Although home birth is not for everyone, one value of having a certified professional midwife oversee the process is that this is the one practitioner who exists that has seen more normal births than abnormal births. If, on one end of the spectrum, the purpose of obstetric training is to observe and manage as much pathology as possible, the purpose of a CPMs role is to safeguard and trust the unique unfolding of a family in their own environment. Of course, health screening and low risk factors must be part of the criteria for such an event to take place at home. Many pregnant women would meet this criteria. And many do not choose this path because their culture distorts the beliefs of what is possible for the passage to parenthood.
If the standard obstetric beliefs prevail that there should only be one controlled environment to give birth, that of the hospital L&D unit, we will lose our ability to see that birth can thrive in a quiet undisturbed environment. Certified professional midwives are permitted in approximately 28 states, but in the state of Illinois the Home Birth Safety Act bill has yet to pass into law after several years of being in committee and in one session passing the Senate but not the House. Without the ability to have viable options for the pregnant woman in this state, we risk creating a strong fabric of belief in the need for interventions while giving birth. Are we wise enough to understand the value of diversity of options, one which preserves the process that effectively spawned mammalian birth upon this planet for more than a million years? If our wisdom is to reign in this field, we will challenge the status quo of this first benchmark of life.
What you may want to know about the hospital where you plan to give birth
Tanya Mchale published on February 10, 2011 at 11:01AM
childbirth, hospital birth, where to give birth
About 99% of American women will give birth in a hospital. What do you want to know about the place you give birth?
Understand your hospital’s philosophy about birth: Most obstetric departments are run by conventional OB/GYN’s that will do what they have been trained to do. They are not necessarily patient-centric in their approach. Mitigating factors that show that they have more of your needs in your mind include:
- Midwives that practice at the hospital AND are owned by the midwife group themselves. A hospital that may want the good PR but does not want to have to change their philosophy may hire a midwife group that practices under the obstetrician governed policies and procedures. If the midwives are owned by the hospital or by a doctor’s group, they are not necessarily practicing with a midwifery, family centered approach.
- A variety of non-pharmacological labor support measures that actually get used. If you ask about laboring in water, birth balls, and alternative birthing center rooms and you are given a sheepish “yes” or “maybe” as an answer, there is a good chance that these things don’t actually get used very often. Many hospitals want to say they offer these things to capture that demographic or look like they are interested in options, but when it comes down to it, it can be very difficult to access.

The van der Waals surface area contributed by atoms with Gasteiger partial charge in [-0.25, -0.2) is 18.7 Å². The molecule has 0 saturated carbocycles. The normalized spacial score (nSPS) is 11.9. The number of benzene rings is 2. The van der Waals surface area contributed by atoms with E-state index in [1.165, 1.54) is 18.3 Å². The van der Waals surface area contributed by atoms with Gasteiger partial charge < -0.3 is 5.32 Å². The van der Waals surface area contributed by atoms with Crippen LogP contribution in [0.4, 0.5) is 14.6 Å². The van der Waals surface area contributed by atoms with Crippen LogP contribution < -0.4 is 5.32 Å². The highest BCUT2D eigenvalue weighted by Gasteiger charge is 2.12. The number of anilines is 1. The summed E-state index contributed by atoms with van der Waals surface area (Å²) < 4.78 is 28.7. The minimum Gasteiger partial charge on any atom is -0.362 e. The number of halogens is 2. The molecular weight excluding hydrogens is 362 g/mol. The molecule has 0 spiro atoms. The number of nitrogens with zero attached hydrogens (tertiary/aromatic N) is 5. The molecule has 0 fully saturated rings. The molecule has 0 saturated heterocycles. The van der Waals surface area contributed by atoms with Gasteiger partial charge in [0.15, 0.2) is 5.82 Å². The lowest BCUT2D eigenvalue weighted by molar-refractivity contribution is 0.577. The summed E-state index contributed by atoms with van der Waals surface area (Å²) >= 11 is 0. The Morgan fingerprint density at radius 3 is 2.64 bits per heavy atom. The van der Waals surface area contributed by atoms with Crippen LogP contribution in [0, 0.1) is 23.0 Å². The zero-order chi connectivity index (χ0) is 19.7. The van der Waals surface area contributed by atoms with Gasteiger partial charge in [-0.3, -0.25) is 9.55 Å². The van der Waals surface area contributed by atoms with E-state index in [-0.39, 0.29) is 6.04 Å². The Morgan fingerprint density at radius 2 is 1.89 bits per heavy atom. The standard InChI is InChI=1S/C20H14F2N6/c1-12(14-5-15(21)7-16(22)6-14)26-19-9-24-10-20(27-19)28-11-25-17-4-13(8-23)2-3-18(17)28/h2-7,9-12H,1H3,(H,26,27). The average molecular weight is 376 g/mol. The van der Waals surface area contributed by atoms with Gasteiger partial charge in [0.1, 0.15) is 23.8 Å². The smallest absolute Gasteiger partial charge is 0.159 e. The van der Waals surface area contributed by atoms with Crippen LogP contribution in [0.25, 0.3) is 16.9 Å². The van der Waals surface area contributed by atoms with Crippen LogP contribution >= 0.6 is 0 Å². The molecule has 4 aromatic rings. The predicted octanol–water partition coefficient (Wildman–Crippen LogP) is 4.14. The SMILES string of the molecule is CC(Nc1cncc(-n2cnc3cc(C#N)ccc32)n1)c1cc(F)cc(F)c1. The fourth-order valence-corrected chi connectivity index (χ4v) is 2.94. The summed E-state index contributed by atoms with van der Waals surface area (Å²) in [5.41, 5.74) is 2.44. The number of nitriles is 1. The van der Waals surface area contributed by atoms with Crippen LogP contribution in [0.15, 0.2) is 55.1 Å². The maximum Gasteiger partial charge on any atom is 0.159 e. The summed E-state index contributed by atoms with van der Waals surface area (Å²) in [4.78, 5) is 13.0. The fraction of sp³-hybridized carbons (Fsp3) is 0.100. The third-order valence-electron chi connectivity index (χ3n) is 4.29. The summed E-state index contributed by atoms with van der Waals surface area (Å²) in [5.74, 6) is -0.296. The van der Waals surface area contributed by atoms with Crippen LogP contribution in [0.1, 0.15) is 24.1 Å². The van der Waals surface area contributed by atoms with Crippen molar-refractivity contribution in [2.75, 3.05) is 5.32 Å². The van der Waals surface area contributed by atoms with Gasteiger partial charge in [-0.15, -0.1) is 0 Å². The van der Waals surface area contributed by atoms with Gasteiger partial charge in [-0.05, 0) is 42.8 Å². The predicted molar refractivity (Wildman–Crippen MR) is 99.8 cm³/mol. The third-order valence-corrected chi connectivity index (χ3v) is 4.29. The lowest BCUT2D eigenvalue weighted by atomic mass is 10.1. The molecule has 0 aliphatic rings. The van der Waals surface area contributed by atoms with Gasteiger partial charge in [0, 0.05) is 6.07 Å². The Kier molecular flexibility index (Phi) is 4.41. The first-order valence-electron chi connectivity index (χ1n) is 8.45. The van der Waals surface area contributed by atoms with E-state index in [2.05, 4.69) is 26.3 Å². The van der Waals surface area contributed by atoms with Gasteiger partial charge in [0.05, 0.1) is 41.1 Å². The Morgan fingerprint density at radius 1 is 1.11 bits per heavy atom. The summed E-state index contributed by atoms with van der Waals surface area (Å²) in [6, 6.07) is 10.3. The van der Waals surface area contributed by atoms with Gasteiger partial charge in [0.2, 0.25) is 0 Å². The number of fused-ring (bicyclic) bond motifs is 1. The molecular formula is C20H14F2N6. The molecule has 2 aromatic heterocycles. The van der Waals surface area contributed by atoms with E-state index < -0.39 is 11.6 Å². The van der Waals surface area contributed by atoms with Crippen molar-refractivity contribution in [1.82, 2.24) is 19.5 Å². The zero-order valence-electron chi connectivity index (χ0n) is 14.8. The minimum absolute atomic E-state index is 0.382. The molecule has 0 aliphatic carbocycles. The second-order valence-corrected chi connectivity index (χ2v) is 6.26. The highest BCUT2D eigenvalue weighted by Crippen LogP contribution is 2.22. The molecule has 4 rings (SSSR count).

- IBCLC’s that see ALL of their postpartum patients. An IBCLC is a board-certified lactation consultant. She is someone who has put in between 2,000 to 4,000 clinical hours of breastfeeding assistance and sat for a lengthy extensive board-certifying exam to earn that title. Some hospitals, such as one very popular Chicago based hospital, have fired their IBCLC’s and replaced them with “lactation specialists,” a similar sounding title to lactation consultant, but the meaning of that title is VERY different. A lactation specialist may have gotten her training through a one-week class, and is not required to put in a specified number of clinical hours prior to using that title.
Ask moms from your community where they delivered and what they liked and did not like about it: People have differing values about what they consider a “good” birth. A woman who wants a c-section on demand may rave about her hospital’s ability to accommodate this request and their wonderful anesthesia department, AND she has different criteria than those who want a non-interventive labor and birth. Define what is ideal for you and your family, and then inquire around with your own criteria in mind.
Remember that large popular hospitals may not be better places to give birth than smaller community hospitals.
Larger hospitals are more likely to have physician-training programs called residency programs. Residents learn on your body, and are often in charge of your care in your primary care provider’s absence. Attending physicians (those that are done with residency) often use the residents to provide the majority of bedside care while you are admitted. I do not recommend hospitals that have residency programs as being good places to deliver for those reasons. Check with your health care provider as to whether the hospital they deliver at has OB and pediatric residents. If they do, expect to see more of them during your stay than your regular doctor. The worst month to deliver in as far as new residents is early July: a new group starts and they are advised to participate in care as much as they can. If it is busy, they many not be adequately supervised by older residents. The only time I saw a physician almost cause the umbilical cord to tear off the placenta was on July 1st, when a resident was attending a birth and left by herself caring for a newly delivered woman. Also remember that attending MD’s are not usually given the option to be with their clients and not use the hospitals’ residents. They are busy seeing patients in their office and doing surgeries, among other things.